In 1936, Adams assumed the title of acting director at the Geophysical Laboratory after Arthur L. Day, the Laboratory’s first director for almost thirty years, retired. He became director a year later.

When World War II began in Europe, Adams placed his and the Laboratory’s talents at the service of the nation. In June of 1941, he was appointed chairman of Section A, Division A, of the National Defense Research Committee. The Laboratory’s task was to study the erosion of gun barrels caused by the action of hot propellant gases under high pressure and the rapid travel of projectiles along the bores of guns. This was a significant problem for the United States military at the time because gun erosion placed increasing restrictions on the usable life of guns.

To solve the problem, Adams appointed a group of scientists and engineers to conduct research on gun barrels. The assembly’s results were fast and led to vast advancements in ordnance that were soon adopted by the armed services. Adams and his team’s work did not go unnoticed, as he was awarded the Presidential Medal for Merit in 1948 for his amazing leadership and ground-breaking study.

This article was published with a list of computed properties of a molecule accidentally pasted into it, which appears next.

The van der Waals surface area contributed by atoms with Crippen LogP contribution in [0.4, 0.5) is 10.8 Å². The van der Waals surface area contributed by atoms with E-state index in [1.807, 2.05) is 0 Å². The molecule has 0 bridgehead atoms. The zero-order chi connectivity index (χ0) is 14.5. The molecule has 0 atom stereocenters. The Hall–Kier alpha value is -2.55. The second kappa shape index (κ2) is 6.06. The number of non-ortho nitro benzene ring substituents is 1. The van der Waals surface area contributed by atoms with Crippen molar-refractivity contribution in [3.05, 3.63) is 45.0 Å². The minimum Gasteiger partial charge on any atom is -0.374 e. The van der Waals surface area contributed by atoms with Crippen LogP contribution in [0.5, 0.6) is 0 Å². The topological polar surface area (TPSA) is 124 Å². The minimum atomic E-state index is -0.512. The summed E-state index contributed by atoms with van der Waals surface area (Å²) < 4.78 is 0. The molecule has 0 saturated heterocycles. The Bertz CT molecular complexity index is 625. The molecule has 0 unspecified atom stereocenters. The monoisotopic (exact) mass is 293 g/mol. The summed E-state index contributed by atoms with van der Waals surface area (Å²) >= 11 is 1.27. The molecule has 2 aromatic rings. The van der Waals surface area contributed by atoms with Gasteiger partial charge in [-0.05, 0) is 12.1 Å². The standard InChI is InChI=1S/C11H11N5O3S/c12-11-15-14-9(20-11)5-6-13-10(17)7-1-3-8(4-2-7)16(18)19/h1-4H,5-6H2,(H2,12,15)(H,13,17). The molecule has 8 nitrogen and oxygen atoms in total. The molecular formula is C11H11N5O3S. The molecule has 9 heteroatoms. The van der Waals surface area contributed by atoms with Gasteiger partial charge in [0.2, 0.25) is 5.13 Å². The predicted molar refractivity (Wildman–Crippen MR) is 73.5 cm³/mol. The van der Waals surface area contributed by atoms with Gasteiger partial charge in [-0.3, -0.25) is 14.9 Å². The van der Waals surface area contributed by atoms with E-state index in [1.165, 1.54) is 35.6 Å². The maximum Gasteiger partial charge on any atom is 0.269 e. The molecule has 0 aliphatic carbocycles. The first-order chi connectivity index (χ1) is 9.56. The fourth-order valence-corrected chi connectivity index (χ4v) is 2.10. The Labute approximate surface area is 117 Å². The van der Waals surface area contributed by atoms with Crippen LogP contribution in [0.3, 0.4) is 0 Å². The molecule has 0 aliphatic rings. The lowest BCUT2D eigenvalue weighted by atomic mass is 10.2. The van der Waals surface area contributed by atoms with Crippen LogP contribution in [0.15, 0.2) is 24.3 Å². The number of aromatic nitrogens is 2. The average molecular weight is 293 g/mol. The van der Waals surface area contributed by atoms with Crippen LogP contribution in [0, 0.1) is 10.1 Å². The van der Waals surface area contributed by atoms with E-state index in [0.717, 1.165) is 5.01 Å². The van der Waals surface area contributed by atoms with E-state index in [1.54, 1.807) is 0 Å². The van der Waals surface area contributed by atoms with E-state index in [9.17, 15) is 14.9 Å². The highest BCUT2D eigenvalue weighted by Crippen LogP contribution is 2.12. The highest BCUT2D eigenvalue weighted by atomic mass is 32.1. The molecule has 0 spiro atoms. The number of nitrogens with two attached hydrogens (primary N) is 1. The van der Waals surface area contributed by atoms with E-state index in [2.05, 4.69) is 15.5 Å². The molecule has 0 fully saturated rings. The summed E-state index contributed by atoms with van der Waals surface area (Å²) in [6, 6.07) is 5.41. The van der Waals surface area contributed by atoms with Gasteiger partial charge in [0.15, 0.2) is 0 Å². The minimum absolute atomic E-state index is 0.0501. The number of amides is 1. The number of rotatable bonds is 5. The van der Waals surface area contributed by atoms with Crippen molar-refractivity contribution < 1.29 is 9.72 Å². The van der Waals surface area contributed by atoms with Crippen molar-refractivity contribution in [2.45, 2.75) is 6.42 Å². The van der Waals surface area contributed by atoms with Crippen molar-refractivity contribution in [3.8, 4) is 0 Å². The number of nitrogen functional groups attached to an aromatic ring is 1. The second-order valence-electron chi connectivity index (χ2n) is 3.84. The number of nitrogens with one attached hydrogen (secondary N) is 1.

With the war finally over, Adams again resumed his research on the effects of high pressure and temperature on the properties of rocks and minerals. This time, he was joined by Hatten S. Yoder, Jr., who would later become director of the Geophysical Laboratory, on the design for an apparatus capable of measuring the thermodynamic properties of solids including polymorphic transitions at pressures up to 12,000 bars and temperatures above 600 degrees Celsius.

Adams retired in 1952, and served as a technical consultant to the National Bureau of Standards regarding the measurement and interpretation of the effects of high pressures on a number of different materials. In 1957, he accepted the position of visiting professor of geophysics in the Institute of Geophysics and Planetary Physics at the University of California at Los Angeles. He returned to Washington from California in March of 1965. Between his return move and his death and 1969, Adams lived peacefully at home.

R. E. Gibson remembered Adams as “a gregarious man. He loved to exchange ideas and match wits with his fellows. Those who once tasted his soft spoken humor, his ready wit, and his encyclopedic knowledge gave him every opportunity to do so. He found outlets for these propensities in many ways…”

  • Adams, L. H. and E. D. Williamson, Density distribution of the Earth, Journal of the Washington Academy of Sciences, 13, 413-428, 1923.
  • Dr. Leason Adams Dies; Geophysicist, Educator, Washington Evening Star, 22 August 1969.
  • Dr. Leason H. Adams Dies, Geophysicist and Educator, The Washington Post, C6, 22 August, 1969.
  • Gibson, R. E., Leason Heberling AdamsNational Academy of Sciences Biographical Memoirs, 52, 3-33, 1980.
Further Reading:
  • Adams, L. H. and E. D. Williamson, The annealing of glass, Journal of the Franklin Institute, 190, 835-870, 1920.
  • Adams, L. H. and E. D. Williamson, The composition of the Earth's interiorSmithsonian Institution Annual Report for 1923, 241-260, 1925.